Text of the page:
Some questions about love.
What sort of characteristics or virtues are necessary for love to take root and grow? Do you see love as that which requires discipline and hard work? What does such work look like in practice?
Or is love natural, easy, automatic and instantly available to all? Add a bit of passion and voilà! Love is in the air!
Are you an optimist or a pessimist concerning love?
These are the sorts of questions raised by reading Simon May’s excellent Love: a History.
Today, optimism rules regarding love. In the West love is:
- like God, eternal, overcoming death, as that which lives on after us
- gives meaning to ordinary life
- sacred – it connects us to a higher realm
- the source and measure of true happiness
May says this modern idea of love as the grounding of meaning has no grounding itself – it has become an object of faith.
As we saw last time, historically Christian love has had two dimensions: love as divine and love as humility.
To love in Christian theology is to be recipients of God’s love and grace. Grace is gift which leads to a deep sense of humility. May does not really develop this, but love is primarily a work of the Spirit. The believer is empowered to love. Love does not come easily or naturally. It takes the discipline to ‘walk in the Spirit’ and ‘keep in step with the Spirit’.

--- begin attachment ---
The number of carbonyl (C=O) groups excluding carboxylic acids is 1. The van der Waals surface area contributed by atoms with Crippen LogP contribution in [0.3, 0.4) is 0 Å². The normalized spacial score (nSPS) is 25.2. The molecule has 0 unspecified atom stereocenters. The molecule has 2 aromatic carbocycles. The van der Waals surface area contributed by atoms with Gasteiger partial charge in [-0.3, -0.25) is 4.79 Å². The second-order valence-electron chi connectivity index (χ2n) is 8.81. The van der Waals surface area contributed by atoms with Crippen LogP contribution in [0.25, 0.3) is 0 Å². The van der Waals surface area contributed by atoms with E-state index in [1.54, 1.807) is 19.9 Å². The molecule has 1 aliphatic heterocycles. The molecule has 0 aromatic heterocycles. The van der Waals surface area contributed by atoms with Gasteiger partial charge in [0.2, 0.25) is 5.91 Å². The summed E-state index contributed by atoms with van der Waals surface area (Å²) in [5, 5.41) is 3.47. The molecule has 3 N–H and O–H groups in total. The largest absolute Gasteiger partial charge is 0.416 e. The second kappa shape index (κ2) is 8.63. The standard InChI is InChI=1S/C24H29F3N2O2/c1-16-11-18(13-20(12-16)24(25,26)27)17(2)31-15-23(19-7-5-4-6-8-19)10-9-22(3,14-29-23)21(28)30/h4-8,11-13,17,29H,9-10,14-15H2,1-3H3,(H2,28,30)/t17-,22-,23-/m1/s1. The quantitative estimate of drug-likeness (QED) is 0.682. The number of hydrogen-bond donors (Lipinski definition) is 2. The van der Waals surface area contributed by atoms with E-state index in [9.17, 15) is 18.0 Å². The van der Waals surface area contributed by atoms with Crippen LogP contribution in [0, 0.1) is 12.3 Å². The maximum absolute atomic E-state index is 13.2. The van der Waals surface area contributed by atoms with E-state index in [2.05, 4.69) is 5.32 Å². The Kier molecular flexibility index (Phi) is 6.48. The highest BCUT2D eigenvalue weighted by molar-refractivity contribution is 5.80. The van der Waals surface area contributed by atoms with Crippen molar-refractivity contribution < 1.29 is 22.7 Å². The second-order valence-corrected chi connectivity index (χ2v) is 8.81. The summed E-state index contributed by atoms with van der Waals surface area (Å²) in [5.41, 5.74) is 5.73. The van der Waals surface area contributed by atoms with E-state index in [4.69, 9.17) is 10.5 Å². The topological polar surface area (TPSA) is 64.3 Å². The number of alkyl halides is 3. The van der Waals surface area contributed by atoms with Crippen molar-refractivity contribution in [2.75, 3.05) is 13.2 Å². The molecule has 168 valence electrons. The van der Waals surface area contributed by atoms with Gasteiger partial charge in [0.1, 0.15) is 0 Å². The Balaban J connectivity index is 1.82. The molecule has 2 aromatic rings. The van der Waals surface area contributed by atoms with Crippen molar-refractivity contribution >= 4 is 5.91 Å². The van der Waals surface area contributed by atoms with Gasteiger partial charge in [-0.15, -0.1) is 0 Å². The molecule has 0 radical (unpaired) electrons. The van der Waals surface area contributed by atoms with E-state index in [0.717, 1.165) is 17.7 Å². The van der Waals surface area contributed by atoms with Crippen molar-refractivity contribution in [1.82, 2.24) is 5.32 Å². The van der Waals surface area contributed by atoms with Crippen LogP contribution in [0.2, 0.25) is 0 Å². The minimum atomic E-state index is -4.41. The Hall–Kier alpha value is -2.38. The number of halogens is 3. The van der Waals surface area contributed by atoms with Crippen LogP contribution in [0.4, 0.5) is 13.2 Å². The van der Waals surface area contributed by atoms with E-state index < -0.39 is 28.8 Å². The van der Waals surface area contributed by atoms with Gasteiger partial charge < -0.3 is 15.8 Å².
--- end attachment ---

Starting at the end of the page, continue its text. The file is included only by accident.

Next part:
Modern love has become detached from classical Christian love – the two sides of love (love as divine and humility necessary to love) have become ‘unstuck’.
Now we have love as divine – but without the humility.
“Without an all-powerful God to hold them together and serve as a standing reminder of how severely hard love is, as well as fundamentally beyond our control, they have simply gone their own separate ways, producing extremes of optimism and pessimism about love, both of which have damaged it.” 93
The optimists are in the majority: we all want to believe in love don’t we? But this is a love that is easy, romantic, lovely, and that which brings happiness. This is the radically democratic, universally available love that is celebrated, sought after, idolised, worshipped and pursued.
But with little sense of the need for the humility / obedience / discipline and the sheer hard work and stubborn covenant commitment required for love to last.
This makes much modern love superficial and thin. Everybody has a right to love and can love instantly. (And cease to love just as quickly) ‘Love’ can be emptied out to mean virtually anything.
But those pesky pessimists are a significant minority, throwing all sorts of dark and complicated spanners in the bright sparkly world of optimistic love:
The pessimists are those who have set about deconstructing the fantasies of optimists. So to the deep cynicism and pessimism about love in prophets of doom concerning love: atheists like Nietzsche and psychoanalysts like Freud (of more anon).